Here's Who Inherited Katharine Hepburn's Money After She Died

Critically acclaimed actress Katharine Hepburn was known for her abrasive attitude and for her classic films such as "The African Queen" (via Biography). Britannica writes that she was born and raised in Connecticut. Unlike other children at the time, she was brought up to be outspoken and open-minded. However, Hepburn's idyllic childhood came to end when she encountered the scene of her older brother Tom's suicide. According to TCM, this significantly altered her personality and she struggled to stay afloat in school. Eventually, Hepburn was accepted into Bryn Mawr College and discovered acting. Ultimately, this changed the trajectory of her life.

Live About reports that after Hepburn graduated college, she focused on a career in acting. Around the same time, she married businessman Ludlow Ogden Smith. Hepburn then began to perform on Broadway before making the change to film. In 1932, she starred in her first onscreen role in "A Bill of Divorcement." Hepburn quickly became a full-fledged star and by 1933, she had won her first Academy Award for her role in "Morning Glory." Additionally, she divorced Smith in 1934 (via TCM).

Per Britannica, she was on a Hollywood hot streak but that quickly changed in the mid- to late-1930s. After a series of flops, including the now iconic "Bringing up Baby," co-starring Cary Grant, Hepburn was labeled "box office poison." Live About states that this was partly due to her introverted and tomboyish nature. Unlike other female movie stars, Hepburn was unconcerned with publicity and chose to wear pants instead of dresses.

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Katharine Hepburn worked into the 1990s

Although many believed Hepburn's career was over, she had a few tricks up her sleeve (via Live About). Biography explains that she stepped away from the silver screen and returned to her Broadway roots, where she starred in "The Philadelphia Story." The show was a success and she subsequently purchased the story's film rights. Co-starring Cary Grant and Jimmy Stewart, the MGM film adaptation was released in 1940. According to Britannica, "The Philadelphia Story" was critically acclaimed — Jimmy Stewart picked up a best actor Oscar, and Donald Ogden Stewart won for his screenplay — and it was also box office gold. Hepburn once again became a Hollywood darling. Turner Classic Movies (TCM) explains that Hepburn managed to convince MGM to make the movie with her and to allow her to pick the film's director as well as her co-stars.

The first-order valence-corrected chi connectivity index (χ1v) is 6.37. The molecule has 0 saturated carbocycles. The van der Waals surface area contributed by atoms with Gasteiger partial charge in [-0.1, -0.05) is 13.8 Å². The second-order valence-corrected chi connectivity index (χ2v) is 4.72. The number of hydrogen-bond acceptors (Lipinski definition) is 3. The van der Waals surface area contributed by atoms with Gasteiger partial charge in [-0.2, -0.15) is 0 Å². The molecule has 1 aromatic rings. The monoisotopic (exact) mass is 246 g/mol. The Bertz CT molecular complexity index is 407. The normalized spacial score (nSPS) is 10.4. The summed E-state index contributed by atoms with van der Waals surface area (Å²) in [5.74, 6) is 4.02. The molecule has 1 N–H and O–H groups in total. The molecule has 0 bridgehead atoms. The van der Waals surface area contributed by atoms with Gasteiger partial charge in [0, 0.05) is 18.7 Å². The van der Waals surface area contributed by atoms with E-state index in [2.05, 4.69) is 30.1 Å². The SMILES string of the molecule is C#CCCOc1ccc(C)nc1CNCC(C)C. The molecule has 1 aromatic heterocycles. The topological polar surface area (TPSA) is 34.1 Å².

In 1942, Hepburn starred in "Woman of the Year" with Spencer Tracy. Also per Biography, they fell in love and made a total of nine films together. However, they neither married nor made their romance public. Tracy, a devout Catholic, was married and refused to divorce his wife due to his religious beliefs. Nonetheless, Hepburn stood by his side until Tracy's death in 1967.

Their last film together, "Guess Who's Coming to Dinner?" earned Hepburn her second of what would be her four Academy Awards (per Britannica). Despite her waning popularity in the late 1940s, she continued to star in critically and commercially successful films, including "The Lion in Winter," "On Golden Pond," and more. Her final role was in 1994's "Love Affair," when Hepburn was 87 years old.

Katharine Hepburn left her estate to numerous individuals

According to TCM, Katharine Hepburn died on June 29, 2003 at the age of 96. History reports that she died in her home in Old Saybrook, Connecticut, from natural causes. However, The Guardian notes that Hepburn had been sick for some time and was suffering from Parkinson's disease prior to her death. Per Celebrity Net Worth, Hepburn was reportedly worth $20 million at the time of her death, with much of that coming from the value of her waterfront home. After her 1934 divorce, she never married again. Moreover, Hepburn never had any children (via Showbiz Cheatsheet). Who then inherited her large estate?

The Smoking Gun explains that in a will signed in 1992, Hepburn bequeathed her fortune and assets to her employees, her family, and charity. According to her last will & testament (posted at Living Trust Network), she gave her housekeeper, Norah Considine Moore, $100,000; her accountant, Erik Hanson, $50,000; and her literary agent, Freya Manston, $5,000. Cynthia McFadden, a journalist for ABC News, was given $10,000. Additionally, McFadden was bequeathed furniture and art from Hepburn. Various belongings and memorabilia were distributed among her friends, family, and charity.

Hepburn specified that $10,000 was to be given to Actors Fund of America, the Motion Picture and Television Fund, and a church in Maryland. Furthermore, her nephew and grandniece inherited $100,000. Lastly, Hepburn requested that her homes in Connecticut and New York be sold and the profits given to her sister, Margaret, her brother, Robert, and the families of her deceased brothers Richard and Marion. In her will, Hepburn also specified that she did not want a funeral.